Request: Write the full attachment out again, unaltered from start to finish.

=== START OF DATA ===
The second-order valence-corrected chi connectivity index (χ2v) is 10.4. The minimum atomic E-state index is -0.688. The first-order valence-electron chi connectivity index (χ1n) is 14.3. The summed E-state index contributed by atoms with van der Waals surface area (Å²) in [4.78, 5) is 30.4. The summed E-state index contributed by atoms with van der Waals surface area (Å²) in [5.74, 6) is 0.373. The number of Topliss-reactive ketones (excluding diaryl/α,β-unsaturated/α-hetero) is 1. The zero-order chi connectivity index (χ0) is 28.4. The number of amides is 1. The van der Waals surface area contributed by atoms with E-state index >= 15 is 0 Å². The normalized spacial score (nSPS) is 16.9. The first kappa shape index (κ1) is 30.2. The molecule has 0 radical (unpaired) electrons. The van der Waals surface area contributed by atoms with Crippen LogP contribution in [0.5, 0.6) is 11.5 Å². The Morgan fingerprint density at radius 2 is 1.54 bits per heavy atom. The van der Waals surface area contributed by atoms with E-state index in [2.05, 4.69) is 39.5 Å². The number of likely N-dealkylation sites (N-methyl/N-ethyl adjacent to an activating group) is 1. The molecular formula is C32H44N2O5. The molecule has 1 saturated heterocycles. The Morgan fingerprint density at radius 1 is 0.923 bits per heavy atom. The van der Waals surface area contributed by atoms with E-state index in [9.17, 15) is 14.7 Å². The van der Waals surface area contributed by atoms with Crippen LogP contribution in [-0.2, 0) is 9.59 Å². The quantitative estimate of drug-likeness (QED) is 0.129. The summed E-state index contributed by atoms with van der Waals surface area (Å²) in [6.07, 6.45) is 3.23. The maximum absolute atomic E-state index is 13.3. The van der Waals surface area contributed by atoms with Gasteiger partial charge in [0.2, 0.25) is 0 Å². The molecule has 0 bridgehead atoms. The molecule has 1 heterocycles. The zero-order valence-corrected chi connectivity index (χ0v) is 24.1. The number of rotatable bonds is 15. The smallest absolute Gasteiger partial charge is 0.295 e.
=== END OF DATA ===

The second-order valence-corrected chi connectivity index (χ2v) is 10.4. The minimum atomic E-state index is -0.688. The first-order valence-electron chi connectivity index (χ1n) is 14.3. The summed E-state index contributed by atoms with van der Waals surface area (Å²) in [4.78, 5) is 30.4. The summed E-state index contributed by atoms with van der Waals surface area (Å²) in [5.74, 6) is 0.373. The number of Topliss-reactive ketones (excluding diaryl/α,β-unsaturated/α-hetero) is 1. The zero-order chi connectivity index (χ0) is 28.4. The number of amides is 1. The van der Waals surface area contributed by atoms with E-state index >= 15 is 0 Å². The normalized spacial score (nSPS) is 16.9. The first kappa shape index (κ1) is 30.2. The molecule has 0 radical (unpaired) electrons. The van der Waals surface area contributed by atoms with Crippen LogP contribution in [0.5, 0.6) is 11.5 Å². The Morgan fingerprint density at radius 2 is 1.54 bits per heavy atom. The van der Waals surface area contributed by atoms with E-state index in [2.05, 4.69) is 39.5 Å². The number of likely N-dealkylation sites (N-methyl/N-ethyl adjacent to an activating group) is 1. The molecular formula is C32H44N2O5. The molecule has 1 saturated heterocycles. The Morgan fingerprint density at radius 1 is 0.923 bits per heavy atom. The van der Waals surface area contributed by atoms with E-state index in [9.17, 15) is 14.7 Å². The van der Waals surface area contributed by atoms with Crippen LogP contribution in [-0.2, 0) is 9.59 Å². The quantitative estimate of drug-likeness (QED) is 0.129. The summed E-state index contributed by atoms with van der Waals surface area (Å²) in [6.07, 6.45) is 3.23. The maximum absolute atomic E-state index is 13.3. The van der Waals surface area contributed by atoms with Gasteiger partial charge in [0.2, 0.25) is 0 Å². The molecule has 0 bridgehead atoms. The molecule has 1 heterocycles. The zero-order valence-corrected chi connectivity index (χ0v) is 24.1. The number of rotatable bonds is 15. The smallest absolute Gasteiger partial charge is 0.295 e.